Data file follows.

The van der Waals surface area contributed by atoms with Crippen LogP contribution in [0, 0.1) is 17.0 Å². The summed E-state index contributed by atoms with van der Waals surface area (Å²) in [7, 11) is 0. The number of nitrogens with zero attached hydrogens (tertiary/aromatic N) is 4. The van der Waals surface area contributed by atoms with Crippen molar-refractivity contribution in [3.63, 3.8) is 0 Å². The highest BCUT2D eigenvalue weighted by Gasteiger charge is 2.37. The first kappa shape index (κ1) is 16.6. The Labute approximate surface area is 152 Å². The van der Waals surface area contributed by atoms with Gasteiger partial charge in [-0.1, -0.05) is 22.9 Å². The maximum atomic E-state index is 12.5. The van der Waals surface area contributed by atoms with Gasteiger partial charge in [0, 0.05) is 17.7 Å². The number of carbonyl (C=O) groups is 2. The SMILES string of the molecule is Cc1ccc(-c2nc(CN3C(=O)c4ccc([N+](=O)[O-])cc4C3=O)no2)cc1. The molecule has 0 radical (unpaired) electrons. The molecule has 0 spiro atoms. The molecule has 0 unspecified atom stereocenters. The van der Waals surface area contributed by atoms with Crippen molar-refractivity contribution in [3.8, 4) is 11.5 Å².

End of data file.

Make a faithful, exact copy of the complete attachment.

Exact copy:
The van der Waals surface area contributed by atoms with Crippen LogP contribution in [0, 0.1) is 17.0 Å². The summed E-state index contributed by atoms with van der Waals surface area (Å²) in [7, 11) is 0. The number of nitrogens with zero attached hydrogens (tertiary/aromatic N) is 4. The van der Waals surface area contributed by atoms with Crippen molar-refractivity contribution in [3.63, 3.8) is 0 Å². The highest BCUT2D eigenvalue weighted by Gasteiger charge is 2.37. The first kappa shape index (κ1) is 16.6. The Labute approximate surface area is 152 Å². The van der Waals surface area contributed by atoms with Gasteiger partial charge in [-0.1, -0.05) is 22.9 Å². The maximum atomic E-state index is 12.5. The van der Waals surface area contributed by atoms with Gasteiger partial charge in [0, 0.05) is 17.7 Å². The number of carbonyl (C=O) groups is 2. The SMILES string of the molecule is Cc1ccc(-c2nc(CN3C(=O)c4ccc([N+](=O)[O-])cc4C3=O)no2)cc1. The molecule has 0 radical (unpaired) electrons. The molecule has 0 spiro atoms. The molecule has 0 unspecified atom stereocenters. The van der Waals surface area contributed by atoms with Crippen molar-refractivity contribution in [3.8, 4) is 11.5 Å².